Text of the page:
Earth/matriX

Science in Ancient Artwork Series


The Pyramids of Giza and Teotihuacan

By

Charles William Johnson

The pyramidal structures at Giza and Teotihuacan upon first appearance reveal more differences than similarities. Yet, when we graph the natural numbers (1-6-8-9; 5-12-13-10) at right angles to one another a basic design obtains that reminds us of ancient symbols in artwork and architecture:

These basic designs correspond to the layout of the pyramids at Giza and Teotihuacan (Cfr., Earth/matriX, essay N.82), revealing a possible common denominator for both of these pyramidal sites. In fact, the basic design obeys the layout of the cross-section of the Great Pyramid at Giza (Cfr., Earth/matriX, Extract N.8). We shall offer here a summary view of the coincidence of lines in the different designs.

The basic designs would appear to have a relevancy to the hieroglyphs of ancient kemi

Note that these glyphs refer to building structures, like houses or mansions, and may be found in similar forms in other cultures, such as the maya (k'awil symbol), and in ancient China.

The basic designs, when overlaid upon the grid systems of Giza and Teotihuacan, reveal a coincidence of lines that causes one to consider such a design as having been possibly one similar to that used in the layout of the pyramidal sites themselves. Not only can one account for all of the principal pyramids, but even all of the secondary pyramidal structures obey the basic design, by forming relationships among themselves and in relationship to the main pyramids. Nothing seems to fall outside the scope of the basic design. If this were the case, then possibly, the ancients understood the concept of the cube (powers), and made a translation of these numbers into geometrical designs. In fact, by considering the natural numbers to the cube, many distinctive ancient designs become more comprehensible, As we shall see in later essays, even the slanted stairways that do not seem to coincide with the slope of the walls of the pyramids in some of the maya pyramidal structures reveal a specific logic of design. The graphing of the natural numbers to the cube produce geometrical designs that many account for many of these ancient designs that at first glance appear to be haphazard and illogical.

Let us present a few of the overlays of the basic designs (1-6-8-9; 5-12-13-10; etc.) regarding the grid systems of Giza and Teotihuacan.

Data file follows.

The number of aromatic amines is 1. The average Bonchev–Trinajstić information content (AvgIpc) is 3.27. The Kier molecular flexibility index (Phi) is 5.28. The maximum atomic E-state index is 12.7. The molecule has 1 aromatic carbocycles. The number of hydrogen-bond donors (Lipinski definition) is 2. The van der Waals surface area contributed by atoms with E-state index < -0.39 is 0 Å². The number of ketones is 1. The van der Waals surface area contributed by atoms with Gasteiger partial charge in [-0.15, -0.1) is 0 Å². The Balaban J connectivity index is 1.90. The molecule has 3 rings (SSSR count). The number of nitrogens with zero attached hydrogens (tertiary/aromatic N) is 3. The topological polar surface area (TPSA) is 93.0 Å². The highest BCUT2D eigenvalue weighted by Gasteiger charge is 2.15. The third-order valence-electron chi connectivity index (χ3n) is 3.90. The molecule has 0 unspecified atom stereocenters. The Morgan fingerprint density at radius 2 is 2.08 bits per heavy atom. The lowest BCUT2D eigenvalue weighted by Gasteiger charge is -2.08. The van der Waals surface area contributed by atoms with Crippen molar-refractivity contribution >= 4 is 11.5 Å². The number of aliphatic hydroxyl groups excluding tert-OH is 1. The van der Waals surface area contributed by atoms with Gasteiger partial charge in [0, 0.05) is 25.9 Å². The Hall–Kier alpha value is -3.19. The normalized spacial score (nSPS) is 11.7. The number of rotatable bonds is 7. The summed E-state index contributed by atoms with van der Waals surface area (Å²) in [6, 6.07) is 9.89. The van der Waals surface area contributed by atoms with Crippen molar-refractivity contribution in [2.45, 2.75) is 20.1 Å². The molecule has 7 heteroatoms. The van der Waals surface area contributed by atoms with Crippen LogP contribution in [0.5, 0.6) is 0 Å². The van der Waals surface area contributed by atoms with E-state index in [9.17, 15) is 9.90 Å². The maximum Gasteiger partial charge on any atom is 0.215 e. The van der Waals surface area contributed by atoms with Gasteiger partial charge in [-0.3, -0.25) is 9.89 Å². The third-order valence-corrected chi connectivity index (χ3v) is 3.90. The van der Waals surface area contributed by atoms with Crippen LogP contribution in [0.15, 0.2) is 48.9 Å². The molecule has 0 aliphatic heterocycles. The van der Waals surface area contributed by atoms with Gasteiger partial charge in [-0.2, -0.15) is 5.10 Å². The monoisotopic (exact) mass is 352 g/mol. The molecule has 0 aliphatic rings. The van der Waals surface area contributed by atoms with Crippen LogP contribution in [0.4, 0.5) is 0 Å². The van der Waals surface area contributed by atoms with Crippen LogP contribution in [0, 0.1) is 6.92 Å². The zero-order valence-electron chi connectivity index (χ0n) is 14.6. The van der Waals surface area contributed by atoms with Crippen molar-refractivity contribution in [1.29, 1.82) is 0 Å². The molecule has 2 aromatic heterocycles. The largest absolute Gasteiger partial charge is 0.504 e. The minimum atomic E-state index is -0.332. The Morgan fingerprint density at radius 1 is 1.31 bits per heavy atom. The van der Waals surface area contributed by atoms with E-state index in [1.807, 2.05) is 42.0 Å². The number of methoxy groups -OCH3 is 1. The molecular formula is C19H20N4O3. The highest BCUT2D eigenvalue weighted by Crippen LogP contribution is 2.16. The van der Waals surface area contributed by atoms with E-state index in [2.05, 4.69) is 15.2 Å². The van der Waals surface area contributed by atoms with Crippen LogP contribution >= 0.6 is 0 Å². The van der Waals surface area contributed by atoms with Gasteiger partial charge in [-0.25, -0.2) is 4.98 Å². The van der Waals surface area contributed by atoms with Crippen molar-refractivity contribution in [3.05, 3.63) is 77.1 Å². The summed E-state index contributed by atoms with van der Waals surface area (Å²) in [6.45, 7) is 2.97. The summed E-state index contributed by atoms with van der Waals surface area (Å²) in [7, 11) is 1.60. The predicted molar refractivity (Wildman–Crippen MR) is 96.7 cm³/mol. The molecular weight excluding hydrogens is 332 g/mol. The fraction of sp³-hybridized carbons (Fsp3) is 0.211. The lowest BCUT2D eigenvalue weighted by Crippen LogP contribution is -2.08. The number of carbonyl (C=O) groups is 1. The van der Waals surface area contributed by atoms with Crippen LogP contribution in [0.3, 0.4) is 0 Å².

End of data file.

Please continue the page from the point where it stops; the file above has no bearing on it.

From these few illustrations, it becomes apparent that the design of both pyramidal sites seems to obey a similar theoretical concept underlying their layout. This similarity of concept becomes even more visible when we compare both sites together and with respect to multiple sets of designs.





From the previous illustrations one may observe how there appears to be an inner logic to the layout of the pyramidal structures at all levels at both of these sites. And, that these particular designs appear to be more related than previously contemplated. During this century it has been difficult for many archaeologists to accept the possibility that the pyramidal structure may enjoy a designed relationship to astronomical events in the sky. However, the case may be that, not only are the pyramidal structures placed in relation to events in the sky and the Universe, but the internal layout of the grid system may reflect more theoretical posits of a mathematical and geometrical nature. For example, the numbers produced by the cube of the natural numbers 1-6-8-9, 1-6-8-36, 5-12-13-10, etc., are relational and relevant to historically significant numbers and the day-counts employed by both of these ancient cultures.

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©1997-2015 Copyrighted by Charles William Johnson. All rights reserved.
Earth/matriX, PO Box 231126, New Orleans, La. 70183-1126


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Earth/matriX
Science in Ancient Artwork
The Pyramids of Giza and Teotihuacan
Extract N.10
© 1997-2015 Copyrighted by Charles William Johnson. All Rights Reserved


Earth/matriX,
P.O. Box 231126 New Orleans, LA 70183-1126; USA
Reproduction prohibited without written consent of the author.


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